It [is impossible] to separate the democratic idea from the theory that there is a mystical merit, an esoteric and ineradicable rectitude, in the man at the bottom of the scale—that inferiority, by some strange magic, becomes superiority—nay, the superiority of superiorities. What baffles statesmen is to be solved by the people, instantly and by a sort of seraphic intuition. This notion . . . originated in the poetic fancy of gentlemen on the upper levels—sentimentalists who, observing to their distress that the ass was overladen, proposed to reform transportation by putting him in the cart. (H.L. Mencken, from Notes on Democracy, 1926)
What people mean by “democracy” is some combination of good government, protection of individual rights, extremely broad political participation, and widely shared economic prosperity. One might as well throw in an ideal body mass index and a cure for influenza. It’s all good, but meaningless. Democracy has no useful definition. The reason we say we like it is that we refuse to think about what it means.
There is a definition many people pretend to believe, unless they are pressed. It is much narrower, and goes like this: If a group is constituted to decide as one, then any numerical majority of that group can make decisions. These decisions can be binding on all (majority rules the totality), or binding just on some class or group specified in decision itself (majority rules the minority). While I have already said that all definitions are not really useful, this version seems to be the one that many people hold.
The problem with the narrower definition I stated is that no one could really believe it, at least not in isolation from lots of other assumptions. One is left to wonder whether democracy, in the sense of rule by the people, is a conceit or a fraud. As a conceit, it may be harmless enough. It may even be useful, because it celebrates the wisdom and good will of the common person. This sort of mythology has a calming, leveling effect on public discourse.
If a fraud, however, then we are in darker and more forbidding terrain. The pretense that we found rectitude in the multitude is dangerous. The public invocation of the public wisdom simply holds citizens down whilst we steal their purses, or send their children off to war.
There are two linked ideas about democracy, and it is important to keep them separate. The first is the existence of a good, of a right (best) thing for the society to do. This is a question that has both normative and positive elements. It may seem strange to question the existence of “the good” in politics, but in fact it is simply not obvious that a society can discover transcendent principles of the good through voting.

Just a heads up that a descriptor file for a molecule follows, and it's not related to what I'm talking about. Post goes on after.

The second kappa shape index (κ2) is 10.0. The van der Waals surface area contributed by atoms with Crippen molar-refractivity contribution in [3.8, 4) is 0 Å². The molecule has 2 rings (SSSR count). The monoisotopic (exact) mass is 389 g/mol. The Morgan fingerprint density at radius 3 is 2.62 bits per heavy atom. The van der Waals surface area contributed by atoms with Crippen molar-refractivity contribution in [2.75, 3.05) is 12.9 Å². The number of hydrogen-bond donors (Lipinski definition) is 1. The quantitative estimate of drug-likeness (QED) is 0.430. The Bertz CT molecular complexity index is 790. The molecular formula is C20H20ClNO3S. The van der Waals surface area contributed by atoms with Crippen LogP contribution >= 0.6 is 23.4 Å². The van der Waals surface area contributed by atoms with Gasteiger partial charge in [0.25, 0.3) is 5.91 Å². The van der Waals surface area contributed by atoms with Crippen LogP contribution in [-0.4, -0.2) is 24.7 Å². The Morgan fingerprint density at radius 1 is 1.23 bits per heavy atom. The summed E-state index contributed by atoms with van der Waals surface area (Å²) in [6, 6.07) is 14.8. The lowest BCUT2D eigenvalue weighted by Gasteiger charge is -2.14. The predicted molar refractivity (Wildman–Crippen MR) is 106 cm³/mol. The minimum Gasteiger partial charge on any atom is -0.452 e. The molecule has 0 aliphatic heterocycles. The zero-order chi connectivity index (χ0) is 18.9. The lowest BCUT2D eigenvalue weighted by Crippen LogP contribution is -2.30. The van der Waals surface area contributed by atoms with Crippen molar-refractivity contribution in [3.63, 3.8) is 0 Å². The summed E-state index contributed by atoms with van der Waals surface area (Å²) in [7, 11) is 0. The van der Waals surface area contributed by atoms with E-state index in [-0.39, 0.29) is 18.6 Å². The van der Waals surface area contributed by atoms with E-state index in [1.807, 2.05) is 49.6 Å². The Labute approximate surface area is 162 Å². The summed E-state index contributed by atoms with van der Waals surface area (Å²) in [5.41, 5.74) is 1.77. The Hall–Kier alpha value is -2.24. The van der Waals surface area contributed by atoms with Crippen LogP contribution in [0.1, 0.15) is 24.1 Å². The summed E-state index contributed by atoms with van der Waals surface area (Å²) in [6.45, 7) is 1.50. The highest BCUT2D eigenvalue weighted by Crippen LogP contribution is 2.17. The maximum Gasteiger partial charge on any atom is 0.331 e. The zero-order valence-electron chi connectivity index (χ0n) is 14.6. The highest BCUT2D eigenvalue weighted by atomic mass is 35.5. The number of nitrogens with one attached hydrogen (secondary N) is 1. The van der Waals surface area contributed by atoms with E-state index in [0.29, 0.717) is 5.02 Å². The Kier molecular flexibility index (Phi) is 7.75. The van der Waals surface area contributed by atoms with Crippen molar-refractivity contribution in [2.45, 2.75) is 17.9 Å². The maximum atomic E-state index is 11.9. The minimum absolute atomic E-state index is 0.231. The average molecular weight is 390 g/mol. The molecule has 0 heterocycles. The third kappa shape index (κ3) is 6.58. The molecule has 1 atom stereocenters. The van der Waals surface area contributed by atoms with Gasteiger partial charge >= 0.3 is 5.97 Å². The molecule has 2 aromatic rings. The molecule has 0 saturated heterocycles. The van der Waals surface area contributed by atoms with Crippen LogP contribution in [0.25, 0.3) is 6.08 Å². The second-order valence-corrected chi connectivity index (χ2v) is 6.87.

The second aspect of the democratic idea is the problem of choosing rules or institutions most likely to lead to the discovery of the good (assuming it exists). There are two very different approaches to the problem. The positive, ends-based approach emphasizes the properties of the voting or preference revelation techniques as if they were estimators. One can then apply quasi-statistical techniques, much as if an estimator were being subjected to Monte Carlo testing. That is, given a configuration of preferences in which some “good” alternative is embedded by construction, what are the relative frequencies with which different techniques discover it?
The other approach, normative and process-based, focuses on the fairness or legitimacy of rules themselves, as means. There is an obvious assumption in this approach, one that has led two generations of public choice scholars (see, for example, Riker, 1982, Liberalism Against Populism) to question it, but it persists nonetheless. That assumption is that “fair” processes necessarily lead to “good” outcomes.
Republican elections in the nineteenth century were seen as a means of exerting control over elected officials, and little more. We have to balance this against the expansive modern faith in, and practice of, democratic governance. The rules, procedures, and the basic “machinery” of democratic choice have not kept up with the faith people seem to have in the wisdom of the majority. To some extent, this is the fault of officials in the states, who have failed to give enough thought to problems involved in implementing new paperless voting technologies. (Sure, some of these folks are crackpots, and Keith Olbermann is a nutjob, but Caesar's wife has to be above reproach) (More accurately, Plutarch has Caesar say, "I wished my wife to be not so much as suspected.")
But the other problem, at least as important, is that the academic establishment in the U.S. has done a poor job making students understand the limitations and dangers of unlimited democratic choice. For both reasons, the mismatch between what we demand of democratic institutions and what they can reasonably deliver endangers the stability of our system of government.
While this danger may be most significant in the U.S., there are also dangers when we foster the secular trend toward reliance on “democracy” as a means of reconciling disagreement in other nations. What social choice theory teaches us is that we cannot expect institutions to produce consensus in the face of disagreement, unless (a) certain arguments or positions are outlawed, or (b) choice is left up to a single individual, or dictator.
People seem to believe in the value of consensus, but they do not appear believe in either domain restrictions or dictatorship. Policy makers must face the fact that the failure of voting institutions to produce consensus is really two separate problems:
- Our technology of democracy is too old, and prone to abuse or at least distrust. We must bring voting technology into the 21st century, because we accept much less than is possible.
- Our ideology is utopian science fiction. So, we must also take voting ideology back to the 19th century, because we have come to expect much more than is possible.